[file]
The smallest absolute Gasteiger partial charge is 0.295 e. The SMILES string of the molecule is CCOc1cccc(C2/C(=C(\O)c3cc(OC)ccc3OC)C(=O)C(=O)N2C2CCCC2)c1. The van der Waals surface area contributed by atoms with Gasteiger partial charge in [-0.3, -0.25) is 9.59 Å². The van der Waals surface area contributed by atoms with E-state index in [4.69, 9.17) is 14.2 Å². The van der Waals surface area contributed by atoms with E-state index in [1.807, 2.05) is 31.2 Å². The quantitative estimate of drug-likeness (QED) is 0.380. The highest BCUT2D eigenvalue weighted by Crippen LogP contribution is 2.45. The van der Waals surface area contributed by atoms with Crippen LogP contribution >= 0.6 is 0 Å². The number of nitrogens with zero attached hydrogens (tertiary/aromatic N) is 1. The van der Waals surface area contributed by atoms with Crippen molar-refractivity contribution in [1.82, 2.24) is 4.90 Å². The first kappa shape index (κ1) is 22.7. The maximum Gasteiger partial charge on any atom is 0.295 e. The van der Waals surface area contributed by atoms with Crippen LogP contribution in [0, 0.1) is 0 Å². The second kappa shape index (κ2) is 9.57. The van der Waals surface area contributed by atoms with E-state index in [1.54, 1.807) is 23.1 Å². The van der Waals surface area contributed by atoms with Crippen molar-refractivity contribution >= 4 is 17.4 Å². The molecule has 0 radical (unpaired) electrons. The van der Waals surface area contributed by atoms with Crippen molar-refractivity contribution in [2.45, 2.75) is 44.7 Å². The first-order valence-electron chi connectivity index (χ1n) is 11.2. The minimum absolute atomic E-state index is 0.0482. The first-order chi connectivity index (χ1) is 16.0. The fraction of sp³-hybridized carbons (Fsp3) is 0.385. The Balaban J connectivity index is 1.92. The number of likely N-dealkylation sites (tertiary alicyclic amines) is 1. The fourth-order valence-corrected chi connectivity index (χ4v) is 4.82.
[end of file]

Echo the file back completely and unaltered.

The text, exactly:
The smallest absolute Gasteiger partial charge is 0.295 e. The SMILES string of the molecule is CCOc1cccc(C2/C(=C(\O)c3cc(OC)ccc3OC)C(=O)C(=O)N2C2CCCC2)c1. The van der Waals surface area contributed by atoms with Gasteiger partial charge in [-0.3, -0.25) is 9.59 Å². The van der Waals surface area contributed by atoms with E-state index in [4.69, 9.17) is 14.2 Å². The van der Waals surface area contributed by atoms with E-state index in [1.807, 2.05) is 31.2 Å². The quantitative estimate of drug-likeness (QED) is 0.380. The highest BCUT2D eigenvalue weighted by Crippen LogP contribution is 2.45. The van der Waals surface area contributed by atoms with Crippen LogP contribution >= 0.6 is 0 Å². The number of nitrogens with zero attached hydrogens (tertiary/aromatic N) is 1. The van der Waals surface area contributed by atoms with Crippen molar-refractivity contribution in [1.82, 2.24) is 4.90 Å². The first kappa shape index (κ1) is 22.7. The maximum Gasteiger partial charge on any atom is 0.295 e. The van der Waals surface area contributed by atoms with Crippen LogP contribution in [0, 0.1) is 0 Å². The second kappa shape index (κ2) is 9.57. The van der Waals surface area contributed by atoms with E-state index in [1.54, 1.807) is 23.1 Å². The van der Waals surface area contributed by atoms with Crippen molar-refractivity contribution >= 4 is 17.4 Å². The molecule has 0 radical (unpaired) electrons. The van der Waals surface area contributed by atoms with Crippen molar-refractivity contribution in [2.45, 2.75) is 44.7 Å². The first-order valence-electron chi connectivity index (χ1n) is 11.2. The minimum absolute atomic E-state index is 0.0482. The first-order chi connectivity index (χ1) is 16.0. The fraction of sp³-hybridized carbons (Fsp3) is 0.385. The Balaban J connectivity index is 1.92. The number of likely N-dealkylation sites (tertiary alicyclic amines) is 1. The fourth-order valence-corrected chi connectivity index (χ4v) is 4.82.